I USA har talen historisk set haft en betydelig og vigtig plads. En af de største taler i amerikansk historie, The Gettysburg Address, holdt af præsident Abraham Lincoln i 1863, blev brugt til at undersøge de amerikanske værdier i lyset af den blodige borgerkrig og til at forsikre befolkningen, om at de faldne ikke have ofret deres liv forgæves. Men hvordan betragtes talen og dens betydning i den samlede kommunikation, der flyder fra Det Hvide Hus i dag?
Vinca LaFleur var Bill Clintons taleskriver i tre år og fortæller på Logograf 2012 om sine erfaringer fra Det Hvide Hus. Vi har talt med hende om hvilken betydning taler og taleskrivning har i Det Hvide Hus i dag. Samtalen er her bragt på engelsk.
How does The White House value speeches?
“Every speaking opportunity is a moment to connect, to share a message, to inspire, to educate or to persuade. The Clinton White House placed an enormous value on the power of the spoken word and, clearly, the Obama White House does as well.”
Bill Clinton is highly valued as a speaker in Denmark – how was he to work for?
“Writing for President Clinton was a privilege and a joy. In addition to being extremely intelligent, he is genuinely curious and interested in subjects of all kinds from ancient history to modern technology; popular culture to science to sports. It made me feel like there were no limits to where I might look for creative inspiration! He has an extraordinary ability to connect to the audience, and to express complex ideas in a compelling, straightforward way, as we saw most recently in his speech to the Democratic Convention. I loved to write for him, and I still learn by listening to him.”
Is there a specific speech writing situation that stands out?
“On Air Force One, a route to Belfast in November 1995, the President asked me to find a passage from the Bible to add his speech at the Christmas Tree Lighting in front of Belfast City Hall. This was pre-Google, pre-iPhone, practically pre-Internet, and it wasn’t easy to search the Bible for the perfect quote! I did my best, but couldn’t find anything that I thought would be a good fit with the text we had, so I didn’t change it. When he saw the final draft, he wasn’t happy about it; and so he ad libbed a Biblical quote of his own: “Blessed are the peacemakers, for they shall inherit the earth.” I later checked the passage and discovered that the actual line, from Matthew 5:9, is “Blessed are the peacemakers, for they shall be called the children of God.” It’s the meek who inherit the earth (Matthew 5:5). But it didn’t matter! The crowd of several hundred thousand Catholics and Protestants cheered and clapped anyway. One more moment of grace and goodwill, on an unforgettable trip. “
Does Bill Clinton write speeches himself?
“As president, it is almost impossible to find the time to write a major speech; your day is scheduled from dawn to dark. The Clinton White House generally had 3-4 foreign policy speechwriters and 5-6 domestic policy speechwriters and we were all kept busy, most of the time! There was plenty of work to be done. That said, President Clinton did care deeply about his speeches, and his most significant addresses all reflected his guidance and input from the outset. He was a thoughtful and incisive editor, both substantively and stylistically; and also had a rare gift for adding material on the spot. We sometimes described him as a jazz musician; he improvised on what his speechwriters provided, and made it his own.”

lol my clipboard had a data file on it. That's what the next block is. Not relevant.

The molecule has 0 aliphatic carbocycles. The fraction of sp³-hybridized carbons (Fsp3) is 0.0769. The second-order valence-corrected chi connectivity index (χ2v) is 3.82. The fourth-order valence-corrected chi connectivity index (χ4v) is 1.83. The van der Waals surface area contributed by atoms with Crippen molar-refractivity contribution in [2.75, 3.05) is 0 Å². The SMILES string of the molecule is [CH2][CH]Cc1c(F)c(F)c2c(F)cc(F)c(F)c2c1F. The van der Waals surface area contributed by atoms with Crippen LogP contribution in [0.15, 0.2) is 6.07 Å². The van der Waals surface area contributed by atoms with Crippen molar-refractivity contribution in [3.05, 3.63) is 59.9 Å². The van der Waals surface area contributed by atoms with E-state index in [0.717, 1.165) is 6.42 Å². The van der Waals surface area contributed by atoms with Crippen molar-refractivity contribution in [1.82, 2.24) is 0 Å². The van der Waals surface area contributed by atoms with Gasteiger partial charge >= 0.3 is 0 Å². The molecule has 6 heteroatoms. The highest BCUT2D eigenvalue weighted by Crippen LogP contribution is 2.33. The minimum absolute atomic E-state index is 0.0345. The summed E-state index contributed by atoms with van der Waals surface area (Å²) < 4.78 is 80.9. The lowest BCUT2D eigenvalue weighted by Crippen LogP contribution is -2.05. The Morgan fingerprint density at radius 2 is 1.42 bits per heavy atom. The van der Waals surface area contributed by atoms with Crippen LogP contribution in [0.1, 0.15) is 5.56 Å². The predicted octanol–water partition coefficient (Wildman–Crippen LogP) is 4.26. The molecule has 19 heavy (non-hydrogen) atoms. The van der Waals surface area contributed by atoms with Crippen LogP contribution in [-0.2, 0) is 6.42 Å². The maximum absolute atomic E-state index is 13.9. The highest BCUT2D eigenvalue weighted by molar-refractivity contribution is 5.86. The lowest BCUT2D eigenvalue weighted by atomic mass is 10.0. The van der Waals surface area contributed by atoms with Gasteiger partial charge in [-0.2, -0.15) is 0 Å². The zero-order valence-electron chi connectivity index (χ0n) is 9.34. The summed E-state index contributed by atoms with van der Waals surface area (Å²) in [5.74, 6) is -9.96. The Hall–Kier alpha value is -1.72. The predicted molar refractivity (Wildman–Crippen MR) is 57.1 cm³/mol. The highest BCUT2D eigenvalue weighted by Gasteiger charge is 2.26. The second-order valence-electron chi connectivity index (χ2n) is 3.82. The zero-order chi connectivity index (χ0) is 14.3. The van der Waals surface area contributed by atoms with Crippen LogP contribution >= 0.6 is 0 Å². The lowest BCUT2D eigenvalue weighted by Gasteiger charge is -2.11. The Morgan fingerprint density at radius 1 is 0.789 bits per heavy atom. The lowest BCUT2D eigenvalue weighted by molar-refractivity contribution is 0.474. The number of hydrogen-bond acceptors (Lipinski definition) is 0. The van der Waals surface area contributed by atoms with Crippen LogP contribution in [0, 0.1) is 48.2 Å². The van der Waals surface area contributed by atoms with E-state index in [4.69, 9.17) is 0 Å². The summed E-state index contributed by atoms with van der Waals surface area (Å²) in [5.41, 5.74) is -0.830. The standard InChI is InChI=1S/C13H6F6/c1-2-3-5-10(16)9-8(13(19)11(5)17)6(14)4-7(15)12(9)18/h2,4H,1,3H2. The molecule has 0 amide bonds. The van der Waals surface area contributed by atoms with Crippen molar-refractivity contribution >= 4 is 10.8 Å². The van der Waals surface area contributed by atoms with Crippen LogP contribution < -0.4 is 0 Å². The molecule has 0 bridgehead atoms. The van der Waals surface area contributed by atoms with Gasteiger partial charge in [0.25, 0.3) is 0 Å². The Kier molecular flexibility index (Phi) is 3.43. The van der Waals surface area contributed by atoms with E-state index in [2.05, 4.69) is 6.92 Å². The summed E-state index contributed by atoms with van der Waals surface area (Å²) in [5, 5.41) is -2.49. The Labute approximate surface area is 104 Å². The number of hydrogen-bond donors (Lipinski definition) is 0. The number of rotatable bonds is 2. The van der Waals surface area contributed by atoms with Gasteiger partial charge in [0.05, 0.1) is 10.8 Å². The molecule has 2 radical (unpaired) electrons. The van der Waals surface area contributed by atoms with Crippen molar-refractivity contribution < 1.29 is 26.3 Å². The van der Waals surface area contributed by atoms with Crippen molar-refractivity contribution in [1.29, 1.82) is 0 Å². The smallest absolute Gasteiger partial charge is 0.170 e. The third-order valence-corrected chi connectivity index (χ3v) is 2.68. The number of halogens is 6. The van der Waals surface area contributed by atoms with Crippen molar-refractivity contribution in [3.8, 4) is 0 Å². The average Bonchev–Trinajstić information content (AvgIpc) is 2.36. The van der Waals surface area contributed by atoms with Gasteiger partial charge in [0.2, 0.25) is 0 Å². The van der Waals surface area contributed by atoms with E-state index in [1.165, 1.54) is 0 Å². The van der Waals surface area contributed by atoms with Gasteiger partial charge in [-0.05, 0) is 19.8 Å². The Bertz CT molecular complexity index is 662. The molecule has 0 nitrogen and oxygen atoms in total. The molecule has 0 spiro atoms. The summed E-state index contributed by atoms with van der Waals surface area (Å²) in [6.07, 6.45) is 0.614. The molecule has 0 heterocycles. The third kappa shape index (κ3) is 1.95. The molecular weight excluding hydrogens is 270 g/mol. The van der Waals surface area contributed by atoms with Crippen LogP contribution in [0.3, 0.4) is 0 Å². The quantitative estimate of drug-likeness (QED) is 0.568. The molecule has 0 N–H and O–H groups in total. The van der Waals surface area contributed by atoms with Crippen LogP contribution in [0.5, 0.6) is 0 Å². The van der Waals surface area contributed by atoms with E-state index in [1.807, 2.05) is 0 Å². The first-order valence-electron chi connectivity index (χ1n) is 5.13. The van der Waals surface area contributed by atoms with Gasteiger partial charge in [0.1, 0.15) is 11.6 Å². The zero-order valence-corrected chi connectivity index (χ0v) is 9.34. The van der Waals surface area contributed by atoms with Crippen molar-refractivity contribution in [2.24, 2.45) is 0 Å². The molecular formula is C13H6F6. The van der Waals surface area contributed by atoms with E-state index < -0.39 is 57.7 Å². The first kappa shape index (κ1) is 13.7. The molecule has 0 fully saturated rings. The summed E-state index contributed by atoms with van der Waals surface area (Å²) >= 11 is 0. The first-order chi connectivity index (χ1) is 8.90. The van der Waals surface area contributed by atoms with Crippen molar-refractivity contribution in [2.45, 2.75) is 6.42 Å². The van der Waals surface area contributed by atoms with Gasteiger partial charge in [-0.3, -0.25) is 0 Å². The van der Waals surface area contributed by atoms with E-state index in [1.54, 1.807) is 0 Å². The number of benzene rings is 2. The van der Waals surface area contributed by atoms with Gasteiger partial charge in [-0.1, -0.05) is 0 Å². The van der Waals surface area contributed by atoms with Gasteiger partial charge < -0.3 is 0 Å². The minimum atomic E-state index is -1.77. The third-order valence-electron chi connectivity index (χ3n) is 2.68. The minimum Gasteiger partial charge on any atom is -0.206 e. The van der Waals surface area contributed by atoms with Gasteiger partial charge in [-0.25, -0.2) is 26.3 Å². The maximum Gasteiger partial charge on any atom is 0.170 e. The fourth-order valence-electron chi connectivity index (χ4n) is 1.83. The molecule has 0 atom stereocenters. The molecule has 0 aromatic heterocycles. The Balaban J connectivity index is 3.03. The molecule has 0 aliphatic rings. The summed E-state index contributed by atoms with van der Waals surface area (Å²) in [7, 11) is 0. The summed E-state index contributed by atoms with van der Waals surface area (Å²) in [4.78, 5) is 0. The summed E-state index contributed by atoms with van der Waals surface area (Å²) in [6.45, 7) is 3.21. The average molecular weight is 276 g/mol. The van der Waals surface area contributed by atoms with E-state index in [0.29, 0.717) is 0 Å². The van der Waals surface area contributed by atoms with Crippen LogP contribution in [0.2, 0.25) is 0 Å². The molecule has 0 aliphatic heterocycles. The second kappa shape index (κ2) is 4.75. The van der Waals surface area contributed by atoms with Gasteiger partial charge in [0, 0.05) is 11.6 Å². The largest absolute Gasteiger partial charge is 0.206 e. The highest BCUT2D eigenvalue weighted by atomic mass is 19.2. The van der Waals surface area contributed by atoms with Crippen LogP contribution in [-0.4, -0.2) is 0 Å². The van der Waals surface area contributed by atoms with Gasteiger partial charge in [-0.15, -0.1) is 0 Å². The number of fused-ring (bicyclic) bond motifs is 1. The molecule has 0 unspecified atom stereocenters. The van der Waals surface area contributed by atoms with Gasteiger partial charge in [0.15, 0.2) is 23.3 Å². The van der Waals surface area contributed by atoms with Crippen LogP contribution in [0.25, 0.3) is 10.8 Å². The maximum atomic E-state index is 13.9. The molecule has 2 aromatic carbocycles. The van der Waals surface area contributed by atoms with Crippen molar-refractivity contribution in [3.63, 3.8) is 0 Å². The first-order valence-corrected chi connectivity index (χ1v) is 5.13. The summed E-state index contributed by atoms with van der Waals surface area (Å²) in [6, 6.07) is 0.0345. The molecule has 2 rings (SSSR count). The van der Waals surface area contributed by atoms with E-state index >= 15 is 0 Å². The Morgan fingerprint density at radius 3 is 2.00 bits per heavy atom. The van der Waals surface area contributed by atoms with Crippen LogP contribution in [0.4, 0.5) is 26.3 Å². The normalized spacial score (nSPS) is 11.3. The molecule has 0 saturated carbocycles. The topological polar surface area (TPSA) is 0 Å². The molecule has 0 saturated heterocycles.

Which speech is your most important speech?
“The two highlights of my time in the White House were the speeches I wrote for the President’s visits to Belfast in 1995 and to Bucharest in 1997. The latter speech was especially meaningful to me because of the work I had done at the Helsinki Commission; I had visited Romania many times in the early 1990s, and was thrilled to be returning with the President of the United States.”
Where do you find material and information when writing a speech?
“For the Belfast speech, I collected information from a wide range of sources—policy experts at the National Security Council and the State Department; U.S. diplomats overseas; history books; poetry; travel guides; and more!”
Writing for the president must be the highest you can get as a speechwriter – how did you become speechwriter for Bill Clinton?
“I was a foreign policy speechwriter for President Clinton from the summer of 1995 through the summer of 1998. Previously, I had been a speechwriter for the U.S. Secretary of State, Warren Christopher, and before that I had spent four years monitoring human rights in post-communist Romania and Hungary as a staff member of the U.S. Commission on Security and Cooperation in Europe (more commonly known as the Helsinki Commission). Most of the Clinton White House speechwriters had either worked on the campaign, served in another U.S. government agency, or come from journalism.”
Mød Vinca LaFleur på Logograf 2012, og hør endnu mere om talerne fra Det Hvide Hus: Hvordan kan de bruges som led i en større strategi? Hvilke kriterier skal en tale leve op til for at være en god tale? Hvorfor er amerikanerne bare så knaldgode til at skrive og holde taler?